I’m a big fan of ‘bringing yourself to work’, and I always have been. I suspect it’s because I’m too simple minded to try and have multiple personalities – but I’ve always figured that if people don’t like or respect me for who I am then that’s OK. No big deal. Better that than I become a pretend person for others.
As I collected my morning coffee from James this morning (7th customer of the day apparently) – he mentioned that I was the first person to say say ‘good morning’ to him. He must have seen me looking confused, because he went on to explain that those before me had replied “Toffee Nut Latte” or similar when he greeted them. Rude.
Then I got to thinking about the lady in Sainsbury’s who waited until a customer had stopped talking on their phone before putting their shopping through, and how I felt the companies response (an apology) was wrong. Talking on the phone when someone else is talking to you? Rude.
And the poll from the Telegraph would indicate that 89% agree with me (unsurprisingly). I asked a few people in my local Sainsbury’s about it – they were disgusted with their own executives that day.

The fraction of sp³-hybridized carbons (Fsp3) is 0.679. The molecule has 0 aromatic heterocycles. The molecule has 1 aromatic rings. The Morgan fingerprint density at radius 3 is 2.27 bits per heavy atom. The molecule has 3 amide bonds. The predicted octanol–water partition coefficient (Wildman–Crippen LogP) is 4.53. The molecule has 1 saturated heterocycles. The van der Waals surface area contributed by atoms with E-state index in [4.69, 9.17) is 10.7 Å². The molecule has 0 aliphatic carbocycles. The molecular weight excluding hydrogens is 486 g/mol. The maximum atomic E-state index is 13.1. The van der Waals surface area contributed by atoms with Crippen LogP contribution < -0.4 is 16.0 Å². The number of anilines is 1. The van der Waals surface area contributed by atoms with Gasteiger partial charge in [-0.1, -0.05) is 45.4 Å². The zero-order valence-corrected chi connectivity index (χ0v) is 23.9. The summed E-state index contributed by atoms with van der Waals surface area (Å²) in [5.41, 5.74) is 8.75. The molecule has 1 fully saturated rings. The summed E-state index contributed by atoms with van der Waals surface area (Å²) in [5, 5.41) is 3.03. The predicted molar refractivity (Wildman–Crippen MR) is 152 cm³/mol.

Then there are the countless people I see on aircraft refusing to take their headphones off or make eye contact with the air crew serving them drinks and food, checking if they are OK, and generally caring for their passengers. How would you feel if you were talking to someone and they didn’t make eye contact? No excuses. Rude.
I was brought up to treat others the way I want to be treated. It’s not hard – and it makes sense. Sometimes I can take it to far I’ll admit; last week on the train I had a bag of jelly babies and offered them around the carriage – either listening to the voice of my mum telling me to share or embracing my inner Doctor Who. You decide.
So when I start working with companies on their leadership, their company culture or their level of employee engagement I’m ever watchful for those that conceal themselves from their colleagues, manage their image upwards (and downwards) – and generally seem to focus too much of their time on trying to be someone else.
I’ve found that the people who do not fit their corporate cultures are often in this mould, and I’ve come to believe that it’s a side effect of trying to be different people all the time.
If you do that, then you are setting yourself up with different internal beliefs, and in turn that effects your behaviour. You’ll never be truly comfortable, or fit in with the tribe at any company you work for because there’s an internal level of indecision and discomfort that is holding you back – and others can sense it.
So bring your authentic self to work. It will make a difference.